[gmx-users] Dihedral Question

Justin A. Lemkul jalemkul at vt.edu
Fri Aug 5 19:21:24 CEST 2011

Fabian Casteblanco wrote:
> Hello all,
> I'm having trouble finding information that explains the relationship
> between 1,4 pair interactions and dihedrals.  I'm building a drug
> molecule using CGenFF, and extension of CHARMM27 and since the drug is
> a bit complex, it has several dihedral parameters that are missing.  I
> ran them with the missing parameters and then I reran it with
> estimated parameters based on other dihedral parameters for similar
> dihedrals and they look somewhat similar but still have noticeable
> differences.
>>From what I understood, the 1,4 pair interactions should already be
> setting most of the dihedral angles up and the dihedrals are simply
> added energy consequences inorder to keep the specified torsion angle.
>  Is this the correct way 1,4 pair interactions and dihedrals work
> together?  Also, if I were to simply run without using the dihedral
> parameters, would it make a huge difference when extracting
> themodynamics information from a mixture of this single drug molecule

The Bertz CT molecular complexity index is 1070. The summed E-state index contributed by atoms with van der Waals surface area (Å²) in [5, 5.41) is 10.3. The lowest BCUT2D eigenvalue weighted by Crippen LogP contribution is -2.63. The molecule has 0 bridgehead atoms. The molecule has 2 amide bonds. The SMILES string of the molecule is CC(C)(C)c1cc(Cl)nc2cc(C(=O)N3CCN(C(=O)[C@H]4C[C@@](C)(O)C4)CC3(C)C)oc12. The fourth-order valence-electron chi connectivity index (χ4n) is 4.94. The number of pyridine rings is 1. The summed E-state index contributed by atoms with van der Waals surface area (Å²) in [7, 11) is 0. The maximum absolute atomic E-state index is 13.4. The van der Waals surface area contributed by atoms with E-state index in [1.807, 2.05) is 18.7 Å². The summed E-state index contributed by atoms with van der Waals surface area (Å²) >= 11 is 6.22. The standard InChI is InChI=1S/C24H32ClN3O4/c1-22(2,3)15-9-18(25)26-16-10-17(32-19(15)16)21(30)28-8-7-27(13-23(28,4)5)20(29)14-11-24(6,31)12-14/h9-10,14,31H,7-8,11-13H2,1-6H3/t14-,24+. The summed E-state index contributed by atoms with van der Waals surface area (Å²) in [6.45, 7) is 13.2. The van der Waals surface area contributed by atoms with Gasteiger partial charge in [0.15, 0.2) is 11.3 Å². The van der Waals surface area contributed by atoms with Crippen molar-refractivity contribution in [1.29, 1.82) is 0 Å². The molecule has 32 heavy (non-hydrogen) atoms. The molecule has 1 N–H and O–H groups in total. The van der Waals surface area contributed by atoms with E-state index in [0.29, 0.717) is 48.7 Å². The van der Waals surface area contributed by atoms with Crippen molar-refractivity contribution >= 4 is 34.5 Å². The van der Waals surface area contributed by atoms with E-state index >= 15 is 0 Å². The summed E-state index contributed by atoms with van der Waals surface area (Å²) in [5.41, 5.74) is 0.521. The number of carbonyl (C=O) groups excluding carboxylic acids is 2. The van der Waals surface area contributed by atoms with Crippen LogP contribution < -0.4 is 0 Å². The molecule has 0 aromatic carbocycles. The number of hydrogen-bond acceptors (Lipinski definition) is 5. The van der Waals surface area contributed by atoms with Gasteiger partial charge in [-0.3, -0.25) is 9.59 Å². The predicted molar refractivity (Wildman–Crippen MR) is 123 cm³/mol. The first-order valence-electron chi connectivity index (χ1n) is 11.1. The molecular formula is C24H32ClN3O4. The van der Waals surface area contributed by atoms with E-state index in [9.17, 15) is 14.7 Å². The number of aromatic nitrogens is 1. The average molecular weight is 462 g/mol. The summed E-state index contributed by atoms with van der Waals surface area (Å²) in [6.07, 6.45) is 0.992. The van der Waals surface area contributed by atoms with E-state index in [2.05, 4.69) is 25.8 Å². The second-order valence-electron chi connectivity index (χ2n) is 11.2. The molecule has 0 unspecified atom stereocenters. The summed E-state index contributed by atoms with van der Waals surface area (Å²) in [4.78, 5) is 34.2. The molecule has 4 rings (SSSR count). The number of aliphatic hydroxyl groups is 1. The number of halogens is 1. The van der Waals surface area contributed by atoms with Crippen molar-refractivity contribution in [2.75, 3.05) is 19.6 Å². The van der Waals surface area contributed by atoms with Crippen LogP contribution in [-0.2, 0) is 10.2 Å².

> in different types of solvent?

1-4 interactions and dihedrals work in concert, but it is not true that 1-4 
interactions "set up" the dihedrals.  1-4 interactions are short-range 
intramolecular nonbonded terms, and dihedrals are bonded terms.  Different force 
fields treat these interactions in different ways.  Some force fields rely scale 
1-4 interactions by certain factors (FudgeLJ and FudgeQQ in the forcefield.itp 
file), while others do not apply any scaling.  Thus there is a balance between 
the ability of the dihedral to move through space and the repulsive forces 
between the atoms.

The effect on hydration free energies, etc may or may not be small.  If a 
particular missing interaction affects the conformation of your molecule, it may 
in turn influence the way water molecules (or whatever solvent) assemble around 
it.  If you don't have correct dihedrals and do not sample correct 
configurations, you may not get the right result.  It's hard to predict the 
outcome, but this is one reason why developing good parameters for arbitrary 
molecules is so difficult.



Justin A. Lemkul
Ph.D. Candidate
ICTAS Doctoral Scholar
Department of Biochemistry
Virginia Tech
Blacksburg, VA
jalemkul[at]vt.edu | (540) 231-9080


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